Telluride 2017 Review: ‘Downsizing’ is Alexander Payne’s Award Season Blunder

Telluride 2017 Review: Downsizing is Alexander Payne’s Award Season Blunder

Alexander Payne is a filmmaker whom I greatly admire. My first introduction to Payne’s work began with Election back in 1999. Since then, I have gone out of my way to see every single film that he has directed in theaters, and each one has left a positive and lasting impression on me. As Downsizing begins to screen at various film festivals, just in time for award season chatter, I was ecstatic about getting my chance to see the film early. To my surprise, Downsizing not only opened up the Venice Film Festival but the Telluride Film Festival as well. This was my first year at Telluride, so I was excited to kick off the festival by seeing one of my most anticipated award season films.

In Downsizing, Matt Damon plays Paul Safranek, an average guy living an average life. Paul works as an Occupational Therapist at Omaha Steaks and is married to Audrey (Kristen Wiig). Often labeled as the nice guy, Paul and Audrey dream of a life that is well beyond their reach. Determined to give Audrey the home she yearns for, they begin to look and apply for homes for bigger homes. Unfortunately, their application is declined due to their lack of savings. This leaves Paul and Aubrey feeling frustrated which inspires the couple to investigate this new lifestyle called downsizing which will ultimately give them the type of home and lifestyle they dream of having.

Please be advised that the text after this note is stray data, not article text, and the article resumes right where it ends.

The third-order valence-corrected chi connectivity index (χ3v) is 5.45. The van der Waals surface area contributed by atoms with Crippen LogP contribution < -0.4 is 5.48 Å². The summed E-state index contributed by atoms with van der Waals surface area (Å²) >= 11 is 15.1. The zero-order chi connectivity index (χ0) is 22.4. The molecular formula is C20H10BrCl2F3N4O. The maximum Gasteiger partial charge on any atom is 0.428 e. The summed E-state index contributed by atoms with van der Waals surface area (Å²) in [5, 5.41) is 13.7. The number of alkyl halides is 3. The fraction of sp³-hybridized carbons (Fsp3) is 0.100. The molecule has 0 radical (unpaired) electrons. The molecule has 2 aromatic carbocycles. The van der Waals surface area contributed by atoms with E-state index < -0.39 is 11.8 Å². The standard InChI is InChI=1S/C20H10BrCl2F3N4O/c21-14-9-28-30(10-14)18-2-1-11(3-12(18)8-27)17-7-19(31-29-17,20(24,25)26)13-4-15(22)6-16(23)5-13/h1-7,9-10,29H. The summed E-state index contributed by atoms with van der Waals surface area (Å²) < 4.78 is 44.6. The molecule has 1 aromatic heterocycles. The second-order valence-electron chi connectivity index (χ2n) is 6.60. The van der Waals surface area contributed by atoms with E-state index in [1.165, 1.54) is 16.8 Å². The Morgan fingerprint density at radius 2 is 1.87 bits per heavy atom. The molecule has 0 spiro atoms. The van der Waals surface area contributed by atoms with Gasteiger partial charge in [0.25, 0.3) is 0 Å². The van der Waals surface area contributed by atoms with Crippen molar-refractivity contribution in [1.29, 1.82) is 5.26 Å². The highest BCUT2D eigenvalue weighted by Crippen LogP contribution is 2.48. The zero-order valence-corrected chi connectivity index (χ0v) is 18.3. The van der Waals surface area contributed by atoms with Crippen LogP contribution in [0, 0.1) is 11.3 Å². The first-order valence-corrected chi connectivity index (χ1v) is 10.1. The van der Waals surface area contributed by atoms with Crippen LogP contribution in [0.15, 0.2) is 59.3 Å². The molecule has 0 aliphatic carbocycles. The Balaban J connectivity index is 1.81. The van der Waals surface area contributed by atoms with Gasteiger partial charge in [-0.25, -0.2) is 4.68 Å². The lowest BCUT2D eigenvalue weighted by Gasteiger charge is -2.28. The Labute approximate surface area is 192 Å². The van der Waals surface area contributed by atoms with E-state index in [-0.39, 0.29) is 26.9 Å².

After meeting with some of their friends during a high school reunion, Paul and Audrey head to an orientation to check out Leisureland Estates and learn a bit more about the mass reduction process. During the presentation, Paul and Aubrey see how much they can get with so little. The idea of owning an entire diamond collection for only eighty-three dollars is enticing as is owning a mansion for only a hundred grand. After learning that their small savings would instantly become twelve million dollars in Leisureland, Paul and Audrey decide to take the risk and downsize their lives.

Downsizing starts off strong because there is this great concept about how downsizing the human population could help save the world while allowing people to live better lives. The first twenty minutes of Downsizing is rather clever as we learn about a Norwegian doctor named Jorgan Asbjornsen (Rolf Lassgard) who has invented the new technology that can miniaturize human beings. This doctor has researched and tested this technology on a small group of people and has proved that his process is a success.

The concept of downsizing takes a while to catch on as one can expect but as time goes on more and more people see the benefits. While it was first introduced as a way to save the planet, most people who partake in the act of “getting small” do it so they can live luxurious lives in wealthy communities. The downsizing life quickly becomes a pretty popular option as it gives average people the chance to live the American Dream complete with a big house, expensive accessories, and pretty much anything else you can dream or want.

By the midway point of the film, Downsizing feels like two different films. The first half is all about the concept of downsizing, the benefits, and the marketing behind it to sell it to the American people. All of this is somewhat interesting to watch as Payne mixes in some social satire. The shift in tone occurs when Paul goes through the downsizing procedure. While I had minor issues with the film’s first act such as the lack of chemistry between Matt Damon and Kristen Wiig, I found myself engaged and entertained. The second half completely lost me, bored me, and is beyond problematic.